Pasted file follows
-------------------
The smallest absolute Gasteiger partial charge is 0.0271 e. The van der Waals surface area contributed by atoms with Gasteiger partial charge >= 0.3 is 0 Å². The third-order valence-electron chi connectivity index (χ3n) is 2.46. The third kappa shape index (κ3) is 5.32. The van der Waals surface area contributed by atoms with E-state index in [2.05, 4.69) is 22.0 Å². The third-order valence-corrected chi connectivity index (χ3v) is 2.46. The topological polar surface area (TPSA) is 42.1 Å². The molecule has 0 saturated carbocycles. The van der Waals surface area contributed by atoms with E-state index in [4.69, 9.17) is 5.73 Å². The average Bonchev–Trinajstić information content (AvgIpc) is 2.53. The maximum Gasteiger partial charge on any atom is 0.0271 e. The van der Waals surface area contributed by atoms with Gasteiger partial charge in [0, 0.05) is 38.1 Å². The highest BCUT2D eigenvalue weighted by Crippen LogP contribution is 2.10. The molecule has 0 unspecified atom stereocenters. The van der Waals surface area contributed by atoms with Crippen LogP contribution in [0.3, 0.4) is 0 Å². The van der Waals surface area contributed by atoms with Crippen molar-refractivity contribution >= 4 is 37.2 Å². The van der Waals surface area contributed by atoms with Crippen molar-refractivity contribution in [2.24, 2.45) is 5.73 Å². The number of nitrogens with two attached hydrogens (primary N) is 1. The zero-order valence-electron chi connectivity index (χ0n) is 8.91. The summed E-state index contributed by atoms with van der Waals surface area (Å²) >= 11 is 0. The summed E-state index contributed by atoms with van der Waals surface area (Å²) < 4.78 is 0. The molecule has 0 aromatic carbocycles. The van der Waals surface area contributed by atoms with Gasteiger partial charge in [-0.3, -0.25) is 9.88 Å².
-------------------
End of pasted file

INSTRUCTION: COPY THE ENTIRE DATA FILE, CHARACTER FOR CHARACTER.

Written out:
The smallest absolute Gasteiger partial charge is 0.0271 e. The van der Waals surface area contributed by atoms with Gasteiger partial charge >= 0.3 is 0 Å². The third-order valence-electron chi connectivity index (χ3n) is 2.46. The third kappa shape index (κ3) is 5.32. The van der Waals surface area contributed by atoms with E-state index in [2.05, 4.69) is 22.0 Å². The third-order valence-corrected chi connectivity index (χ3v) is 2.46. The topological polar surface area (TPSA) is 42.1 Å². The molecule has 0 saturated carbocycles. The van der Waals surface area contributed by atoms with E-state index in [4.69, 9.17) is 5.73 Å². The average Bonchev–Trinajstić information content (AvgIpc) is 2.53. The maximum Gasteiger partial charge on any atom is 0.0271 e. The van der Waals surface area contributed by atoms with Gasteiger partial charge in [0, 0.05) is 38.1 Å². The highest BCUT2D eigenvalue weighted by Crippen LogP contribution is 2.10. The molecule has 0 unspecified atom stereocenters. The van der Waals surface area contributed by atoms with Crippen LogP contribution in [0.3, 0.4) is 0 Å². The van der Waals surface area contributed by atoms with Crippen molar-refractivity contribution >= 4 is 37.2 Å². The van der Waals surface area contributed by atoms with Crippen molar-refractivity contribution in [2.24, 2.45) is 5.73 Å². The number of nitrogens with two attached hydrogens (primary N) is 1. The zero-order valence-electron chi connectivity index (χ0n) is 8.91. The summed E-state index contributed by atoms with van der Waals surface area (Å²) >= 11 is 0. The summed E-state index contributed by atoms with van der Waals surface area (Å²) < 4.78 is 0. The molecule has 0 aromatic carbocycles. The van der Waals surface area contributed by atoms with Gasteiger partial charge in [-0.3, -0.25) is 9.88 Å².